ShareThis Page

Fox Chapel Area students will perform odd jobs to show service, honor MLK Jr.

Tawnya Panizzi
| Wednesday, Nov. 1, 2017, 1:15 p.m.
Fox Chapel Area High School students Tim Marsh and Emma Klatt help pack toiletries as part of a Community Outreach fundraiser for veterans at the H.J.Heinz Campus in O'Hara in 2016.
Fox Chapel Area High School students Tim Marsh and Emma Klatt help pack toiletries as part of a Community Outreach fundraiser for veterans at the H.J.Heinz Campus in O'Hara in 2016.

Updated 10 hours ago

Lower Allegheny Valley churches, fire halls and libraries that need odd jobs completed could get free help from Fox Chapel Area High School students in January.

Counselor Rachel Machen is hoping to start a local Martin Luther King Jr. Day of Service on Jan. 15, dispatching students across the area to fix, clean, paint and do other small jobs for community groups.

“I'm looking for any type of volunteer opportunities on that day that our students can provide,” said Machen, who is also community outreach sponsor. “It's a way for students to help out, essentially in their own backyards, and feel a sense of pride and satisfaction at giving back.”

The school district encompasses Aspinwall, Blawnox, Fox Chapel, Indiana Township, O'Hara and Sharpsburg.

Martin Luther King Jr. Day of Service was founded in 1994 to encourage people to walk in the civil rights leader's footsteps by helping others.

“Dr. King once said, ‘Life's most persistent and urgent question is what are you doing for others?'” Machen said. “We hope students will become more engaged in their community and see how easy it is to give back.”

Shady Side Academy has been participating in MLK Jr. Day of Service for about six years. Typically, more than 150 students and staff scatter across the region for hands-on projects at the VA Hospital in O'Hara, for Meals on Wheels and at HealthSouth Harmarville Rehab.

The work doesn't have to be intensive. Last year, younger students completed kid-friendly projects like filling treat bags and coloring cards for Beverly's Birthdays, a group that provides birthday cheer for homeless children. They also decorated placemats to be delivered with meals to home-bound residents.

Fox Chapel Area student chair of the community outreach committee, Maddie Reuss, said King used his voice and actions to teach people the values of compassion and service. District students are trying to follow his example, Reuss said.

“I am personally looking forward to working in the community and putting it into action, not just talking about it,” she said.

Machen said students will benefit as much as the community groups. Service helps students learn outside the classroom, she said.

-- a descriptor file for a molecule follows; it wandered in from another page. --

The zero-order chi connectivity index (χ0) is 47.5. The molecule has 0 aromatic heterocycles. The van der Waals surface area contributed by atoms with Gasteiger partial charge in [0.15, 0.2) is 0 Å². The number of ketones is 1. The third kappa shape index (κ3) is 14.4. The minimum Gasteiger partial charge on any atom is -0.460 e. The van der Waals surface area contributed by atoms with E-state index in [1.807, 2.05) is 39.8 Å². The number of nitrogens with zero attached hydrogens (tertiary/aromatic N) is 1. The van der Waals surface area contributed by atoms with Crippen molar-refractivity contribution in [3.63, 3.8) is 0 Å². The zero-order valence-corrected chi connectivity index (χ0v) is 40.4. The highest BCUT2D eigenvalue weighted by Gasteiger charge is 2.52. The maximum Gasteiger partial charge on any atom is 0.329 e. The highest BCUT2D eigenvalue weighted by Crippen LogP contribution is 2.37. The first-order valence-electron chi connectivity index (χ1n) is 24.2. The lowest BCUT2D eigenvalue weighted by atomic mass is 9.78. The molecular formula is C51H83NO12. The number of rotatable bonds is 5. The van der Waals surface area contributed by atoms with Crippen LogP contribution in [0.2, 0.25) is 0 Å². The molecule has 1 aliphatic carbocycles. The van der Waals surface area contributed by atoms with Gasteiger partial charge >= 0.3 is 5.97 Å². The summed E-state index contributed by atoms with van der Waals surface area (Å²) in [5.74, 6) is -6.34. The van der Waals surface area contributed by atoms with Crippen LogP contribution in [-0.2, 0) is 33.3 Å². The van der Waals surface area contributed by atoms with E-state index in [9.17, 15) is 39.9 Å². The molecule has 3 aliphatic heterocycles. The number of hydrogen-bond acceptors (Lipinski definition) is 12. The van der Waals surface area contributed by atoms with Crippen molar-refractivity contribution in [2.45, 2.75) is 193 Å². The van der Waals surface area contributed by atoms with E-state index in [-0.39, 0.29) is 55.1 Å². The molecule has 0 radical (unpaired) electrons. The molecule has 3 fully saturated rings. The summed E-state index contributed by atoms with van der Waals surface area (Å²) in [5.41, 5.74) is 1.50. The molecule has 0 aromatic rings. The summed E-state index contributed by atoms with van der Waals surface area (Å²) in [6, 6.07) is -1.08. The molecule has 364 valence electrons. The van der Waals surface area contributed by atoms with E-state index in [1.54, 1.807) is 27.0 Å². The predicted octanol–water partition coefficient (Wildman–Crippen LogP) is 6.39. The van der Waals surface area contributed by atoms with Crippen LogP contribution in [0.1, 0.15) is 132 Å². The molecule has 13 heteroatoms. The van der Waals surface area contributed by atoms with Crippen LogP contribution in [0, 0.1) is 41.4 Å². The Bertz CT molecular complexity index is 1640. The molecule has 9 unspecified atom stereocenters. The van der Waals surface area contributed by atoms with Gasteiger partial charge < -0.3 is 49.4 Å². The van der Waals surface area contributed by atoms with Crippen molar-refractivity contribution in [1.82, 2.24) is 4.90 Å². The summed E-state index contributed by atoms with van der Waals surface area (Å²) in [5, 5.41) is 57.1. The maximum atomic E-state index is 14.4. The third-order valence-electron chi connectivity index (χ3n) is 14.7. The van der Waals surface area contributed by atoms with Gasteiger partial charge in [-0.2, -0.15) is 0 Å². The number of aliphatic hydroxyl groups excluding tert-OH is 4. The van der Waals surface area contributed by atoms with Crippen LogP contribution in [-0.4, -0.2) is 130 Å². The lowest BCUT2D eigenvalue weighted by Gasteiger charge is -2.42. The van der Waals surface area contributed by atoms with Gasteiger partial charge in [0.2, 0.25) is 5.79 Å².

“They learn to collaborate, solve problems and improve their communities,” she said.

Tawnya Panizzi is a staff writer for the Tribune-Review. Reach her at 412-782-2121, ext. 2, tpanizzi@tribweb.com or @tawnyatrib.

TribLIVE commenting policy

You are solely responsible for your comments and by using TribLive.com you agree to our Terms of Service.

We moderate comments. Our goal is to provide substantive commentary for a general readership. By screening submissions, we provide a space where readers can share intelligent and informed commentary that enhances the quality of our news and information.

While most comments will be posted if they are on-topic and not abusive, moderating decisions are subjective. We will make them as carefully and consistently as we can. Because of the volume of reader comments, we cannot review individual moderation decisions with readers.

We value thoughtful comments representing a range of views that make their point quickly and politely. We make an effort to protect discussions from repeated comments either by the same reader or different readers

We follow the same standards for taste as the daily newspaper. A few things we won't tolerate: personal attacks, obscenity, vulgarity, profanity (including expletives and letters followed by dashes), commercial promotion, impersonations, incoherence, proselytizing and SHOUTING. Don't include URLs to Web sites.

We do not edit comments. They are either approved or deleted. We reserve the right to edit a comment that is quoted or excerpted in an article. In this case, we may fix spelling and punctuation.

We welcome strong opinions and criticism of our work, but we don't want comments to become bogged down with discussions of our policies and we will moderate accordingly.

We appreciate it when readers and people quoted in articles or blog posts point out errors of fact or emphasis and will investigate all assertions. But these suggestions should be sent via e-mail. To avoid distracting other readers, we won't publish comments that suggest a correction. Instead, corrections will be made in a blog post or in an article.